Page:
This question already has an answer here:
I understand that if a persistent / disk-based volume is full, files need to be explicitly deleted to free up space before more can be added.
Further, I understand that if memory is exhausted, the Linux kernel's OOM-killer will begin terminating processes in order to free up memory.
As tmpfs is an in-memory file-system, it occurred to me that there may or may not be some cross-over between regular volume behaviour and Linux's memory management.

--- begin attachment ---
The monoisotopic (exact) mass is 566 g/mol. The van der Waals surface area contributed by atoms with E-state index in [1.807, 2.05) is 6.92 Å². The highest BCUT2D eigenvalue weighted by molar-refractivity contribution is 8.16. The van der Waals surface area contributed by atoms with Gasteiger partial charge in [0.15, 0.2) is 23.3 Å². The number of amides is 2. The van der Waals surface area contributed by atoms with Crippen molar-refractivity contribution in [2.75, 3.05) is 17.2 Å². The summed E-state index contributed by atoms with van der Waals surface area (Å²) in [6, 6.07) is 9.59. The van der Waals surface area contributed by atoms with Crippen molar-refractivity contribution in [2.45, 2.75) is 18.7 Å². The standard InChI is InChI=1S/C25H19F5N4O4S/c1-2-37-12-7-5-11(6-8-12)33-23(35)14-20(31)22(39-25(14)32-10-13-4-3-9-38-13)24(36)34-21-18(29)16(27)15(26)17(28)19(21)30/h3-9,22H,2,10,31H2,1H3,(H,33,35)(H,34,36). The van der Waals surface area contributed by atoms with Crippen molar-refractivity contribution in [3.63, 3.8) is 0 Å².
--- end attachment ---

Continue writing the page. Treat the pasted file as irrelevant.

Does the OOM-killer automatically start removing files based on some criteria (either by default or with configuration)?
Or is tmpfs in all respects just like other file-systems when it is full (and swap is full)?
I've read Out of Swap - What happens? but it doesn't even mention "tmpfs" which is what this question is about.
I've read What sets the size of tmpfs? What happens when its full? and this answers the question well enough that I think my question is practically a duplicate.